In these situations, it’s very hard to pin down exactly what the problem is. The best thing to do is to start by eliminating the easiest points of failure. I knew it wasn’t my speakers, the audio problem was noticeable on my headphones as well as my desktop monitors. I could check that off the list. And I knew I wasn’t calibrating my turntable wrong. I didn’t change anything, and even if I did, I double-checked it once the problem reared its head. I also checked all the cables that could be removed and replaced.

With those points of failure removed from the equation, that still left quite a few possibilities, including.

  • A bad needle/cartridge
  • A bad headshell
  • A bad tonearm
  • A bad connection in my turntable
  • A bad connection from my turntable to my pre-amp
  • A bad pre-amp

I thought I would start from the earliest (and easiest to replace) link on the chain; the needle/cartridge. Thankfully for me, I live in Tokyo, so I can literally walk to a store that sells high-quality turntable gear in less than 20 minutes (although I took the train because fuck it’s hot outside).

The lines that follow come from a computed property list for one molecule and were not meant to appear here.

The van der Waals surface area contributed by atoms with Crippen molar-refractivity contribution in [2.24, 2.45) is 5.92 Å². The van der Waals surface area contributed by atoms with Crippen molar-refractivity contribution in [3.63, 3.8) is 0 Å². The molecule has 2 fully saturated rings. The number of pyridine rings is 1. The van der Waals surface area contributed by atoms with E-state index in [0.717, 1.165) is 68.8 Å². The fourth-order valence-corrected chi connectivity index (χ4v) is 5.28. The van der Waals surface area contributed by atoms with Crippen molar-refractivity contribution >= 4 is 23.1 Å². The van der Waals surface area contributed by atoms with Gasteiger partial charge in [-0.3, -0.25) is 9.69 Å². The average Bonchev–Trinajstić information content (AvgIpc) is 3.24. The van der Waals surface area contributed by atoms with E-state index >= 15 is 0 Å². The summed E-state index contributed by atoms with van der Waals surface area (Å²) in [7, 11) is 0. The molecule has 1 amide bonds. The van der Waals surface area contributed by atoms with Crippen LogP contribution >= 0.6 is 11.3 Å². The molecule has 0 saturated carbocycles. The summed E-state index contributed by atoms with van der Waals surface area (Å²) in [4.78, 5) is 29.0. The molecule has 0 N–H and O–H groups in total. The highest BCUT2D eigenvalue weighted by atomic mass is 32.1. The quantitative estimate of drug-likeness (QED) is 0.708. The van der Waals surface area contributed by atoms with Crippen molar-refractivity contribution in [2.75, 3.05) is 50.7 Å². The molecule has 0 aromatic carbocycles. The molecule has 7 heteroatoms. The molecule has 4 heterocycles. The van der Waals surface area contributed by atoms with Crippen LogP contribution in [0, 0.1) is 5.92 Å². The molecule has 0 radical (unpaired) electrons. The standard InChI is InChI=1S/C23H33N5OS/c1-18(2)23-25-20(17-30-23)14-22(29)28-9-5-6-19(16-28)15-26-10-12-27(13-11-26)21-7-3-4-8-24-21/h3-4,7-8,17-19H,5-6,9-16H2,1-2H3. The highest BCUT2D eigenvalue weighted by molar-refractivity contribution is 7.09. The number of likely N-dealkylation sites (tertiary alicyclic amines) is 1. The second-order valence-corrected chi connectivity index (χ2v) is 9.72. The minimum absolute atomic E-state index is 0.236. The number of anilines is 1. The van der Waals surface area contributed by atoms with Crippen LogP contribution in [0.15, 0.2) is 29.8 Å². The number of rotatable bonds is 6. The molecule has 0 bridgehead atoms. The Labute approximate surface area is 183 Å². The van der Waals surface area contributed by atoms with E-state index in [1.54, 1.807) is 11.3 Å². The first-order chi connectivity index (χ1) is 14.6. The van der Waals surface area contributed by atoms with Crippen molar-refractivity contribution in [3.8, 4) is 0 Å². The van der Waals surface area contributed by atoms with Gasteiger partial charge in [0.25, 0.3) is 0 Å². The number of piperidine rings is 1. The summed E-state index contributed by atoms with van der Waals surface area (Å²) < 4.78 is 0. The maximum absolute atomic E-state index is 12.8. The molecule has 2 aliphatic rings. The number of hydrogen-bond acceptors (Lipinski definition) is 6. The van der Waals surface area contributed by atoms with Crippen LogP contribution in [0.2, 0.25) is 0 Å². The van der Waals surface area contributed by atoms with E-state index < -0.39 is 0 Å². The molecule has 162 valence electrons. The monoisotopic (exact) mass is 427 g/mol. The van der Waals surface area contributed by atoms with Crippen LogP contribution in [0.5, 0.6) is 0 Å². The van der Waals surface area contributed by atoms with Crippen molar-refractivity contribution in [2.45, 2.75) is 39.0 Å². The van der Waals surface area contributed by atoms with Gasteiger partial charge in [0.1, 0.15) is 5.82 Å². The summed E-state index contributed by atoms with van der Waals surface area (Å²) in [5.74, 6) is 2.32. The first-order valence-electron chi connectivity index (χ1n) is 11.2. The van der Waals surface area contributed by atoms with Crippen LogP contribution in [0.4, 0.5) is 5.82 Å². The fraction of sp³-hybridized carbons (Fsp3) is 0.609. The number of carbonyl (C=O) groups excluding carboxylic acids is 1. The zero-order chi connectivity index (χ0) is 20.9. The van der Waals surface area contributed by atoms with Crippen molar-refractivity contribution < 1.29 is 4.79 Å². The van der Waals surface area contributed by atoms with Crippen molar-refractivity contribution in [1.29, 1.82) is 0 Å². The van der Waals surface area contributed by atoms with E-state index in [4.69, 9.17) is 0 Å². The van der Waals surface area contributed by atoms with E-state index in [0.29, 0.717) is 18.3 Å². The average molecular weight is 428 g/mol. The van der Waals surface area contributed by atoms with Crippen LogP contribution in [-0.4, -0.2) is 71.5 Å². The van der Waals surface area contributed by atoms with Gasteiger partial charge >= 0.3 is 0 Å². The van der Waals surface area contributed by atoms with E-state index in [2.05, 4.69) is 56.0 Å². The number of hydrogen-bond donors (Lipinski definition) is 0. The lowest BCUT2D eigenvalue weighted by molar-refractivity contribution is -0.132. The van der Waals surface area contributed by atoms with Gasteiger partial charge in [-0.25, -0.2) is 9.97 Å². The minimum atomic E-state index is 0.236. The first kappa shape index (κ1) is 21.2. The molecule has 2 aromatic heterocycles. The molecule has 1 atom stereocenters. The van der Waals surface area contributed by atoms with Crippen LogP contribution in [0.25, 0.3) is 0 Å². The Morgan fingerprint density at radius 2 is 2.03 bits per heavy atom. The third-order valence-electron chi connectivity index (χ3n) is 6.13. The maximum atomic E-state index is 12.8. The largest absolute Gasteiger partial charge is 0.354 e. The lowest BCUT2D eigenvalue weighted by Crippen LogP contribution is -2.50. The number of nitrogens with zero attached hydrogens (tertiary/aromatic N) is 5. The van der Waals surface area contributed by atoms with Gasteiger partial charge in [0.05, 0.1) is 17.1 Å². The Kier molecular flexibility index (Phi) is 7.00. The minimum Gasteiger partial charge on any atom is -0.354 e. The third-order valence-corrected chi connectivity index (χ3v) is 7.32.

With a heavy sigh I decided it was time to retire my Audio Technica 120EB (which I replaced the needle for on a yearly basis) and pick up a Shure M44G. It’s a needle that’s marketed to DJs, but I knew it had a good reputation as a “budget” needle for audio geeks like myself. Also, the local store was selling them pre-mounted to a brand name Technics headshell so I couldn’t beat that offer. Mounting headshells is hell on earth for me. My hands are very big. Those screws are very small.

I snag it, go home, hook it up, and calibrate the turntable. Popped on Purple Rain. Sounded good. Popped on Music For Heavenly Bodies. Sounded like hot garbage. Switched back to the old needle. Re-calibrated the turntable. Played Heavenly Bodies again. Sounded great. My head exploded. Played another record. It sounded like garbage. Head exploded again.

This was not going well. Swapped back to the new needle. Double-checked every single setting I could. Used a blank record to calibrate my anti-skate. Found a quiet record to make fine-tune adjustments to reduce sibilance (aka hissy “s” sounds). Even went as far as to re-adjust the tonearm height. Cleaned the needle. Popped on Music For Heavenly Bodies.

Sounds heavenly.